Let us assume I1= 0.5%. A reasonable value for I0 could be 100%. Therefore I0/I1=200. According to the equation for I0/I1 given above, one can deduce the value of k. k=(200−1)/(2*200+1)= 199/401= 0.496.
Zero-sequence losses are also higher than the positive-sequence losses because of the additional eddy current losses in the tank.
Finally, the value of the zero-sequence excitation current and the value of the zero-sequence losses are not critical if the transformer has a winding connected in Delta because this winding acts as a short circuit for zero-sequence.
The three-phase windings can be configured in the following manner:
Y with accessible neutral
Delta (D1), delta lagging Y by 30 degrees
Delta (D11), delta leading Y by 30 degrees
The D1 and D11 notations refer to the following clock convention. It assumes that the reference Y voltage phasor is at noon (12) on a clock display. D1 and D11 refer respectively to 1 PM (delta voltages lagging Y voltages by 30 degrees) and 11 AM (delta voltages leading Y voltages by 30 degrees).
- Core type
Select the core geometry:
Three single-phase coresor
Three-limb or five-limb core(default). If you select the first option only the positive-sequence parameters are used to compute the inductance matrix. If you select the second option, both the positive- and zero-sequence parameters are used.
- Winding 1 connection
The winding connection for three-phase winding 1. Choices are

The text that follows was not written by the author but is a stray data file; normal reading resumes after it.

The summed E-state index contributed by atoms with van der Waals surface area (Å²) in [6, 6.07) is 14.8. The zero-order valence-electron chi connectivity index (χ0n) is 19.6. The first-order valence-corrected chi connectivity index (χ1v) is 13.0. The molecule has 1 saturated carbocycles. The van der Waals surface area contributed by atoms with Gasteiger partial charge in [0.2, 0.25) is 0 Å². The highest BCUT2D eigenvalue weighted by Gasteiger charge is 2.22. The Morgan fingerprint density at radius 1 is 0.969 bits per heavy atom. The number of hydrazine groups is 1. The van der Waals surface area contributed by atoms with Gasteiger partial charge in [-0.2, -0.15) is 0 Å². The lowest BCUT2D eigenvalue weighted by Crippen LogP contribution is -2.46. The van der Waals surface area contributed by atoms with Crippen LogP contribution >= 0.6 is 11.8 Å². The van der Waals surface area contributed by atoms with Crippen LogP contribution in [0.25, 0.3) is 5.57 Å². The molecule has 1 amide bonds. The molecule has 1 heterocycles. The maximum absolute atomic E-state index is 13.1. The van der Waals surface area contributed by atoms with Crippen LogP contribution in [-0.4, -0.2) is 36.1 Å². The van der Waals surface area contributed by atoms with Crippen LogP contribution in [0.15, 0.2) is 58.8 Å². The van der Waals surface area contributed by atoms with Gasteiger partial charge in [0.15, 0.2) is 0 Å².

Delta (D1), and
- Winding 2 connection
The winding connection for three-phase winding 2. Choices are
Delta (D1), and
- Winding 3 connection
The winding connection for three-phase winding 3. Choices are
Delta (D1), and
- Connect windings 1 and 2 in autotransformer
Select to connect the three-phase windings 1 and 2 in autotransformer (three-phase windings 1 and 2 in series with additive voltage). Default is cleared.
If the first voltage specified in the Nominal line-line voltages parameter is higher than the second voltage, the low voltage tap is connected on the right side (a2,b2,c2 terminals). Otherwise, the low voltage tap is connected on the left side (A,B,C terminals).
In autotransformer mode you must specify the same winding connections for the three-phase windings 1 and 2. If you select
Ynconnection for both winding 1 and winding 2, the common neutral N connector is displayed on the left side.
The following figure illustrates winding connections for one phase of an autotransformer when the three-phase windings are connected respectively in Yg,Yg, and Delta.
If V1 > V2:
If V2 > V1:
Windings W1,W2,W3 correspond to the following phase winding numbers:
Phase A: W1=1, W2=4, W3=7
Phase B: W1=2, W2=5, W3=8
Phase C: W1=3, W2=6, W3=9
Winding voltagesto measure the voltage across the winding terminals of the Three-Phase Transformer block.
Winding currentsto measure the current flowing through the windings of the Three-Phase Transformer block.
All measurementsto measure the winding voltages and currents.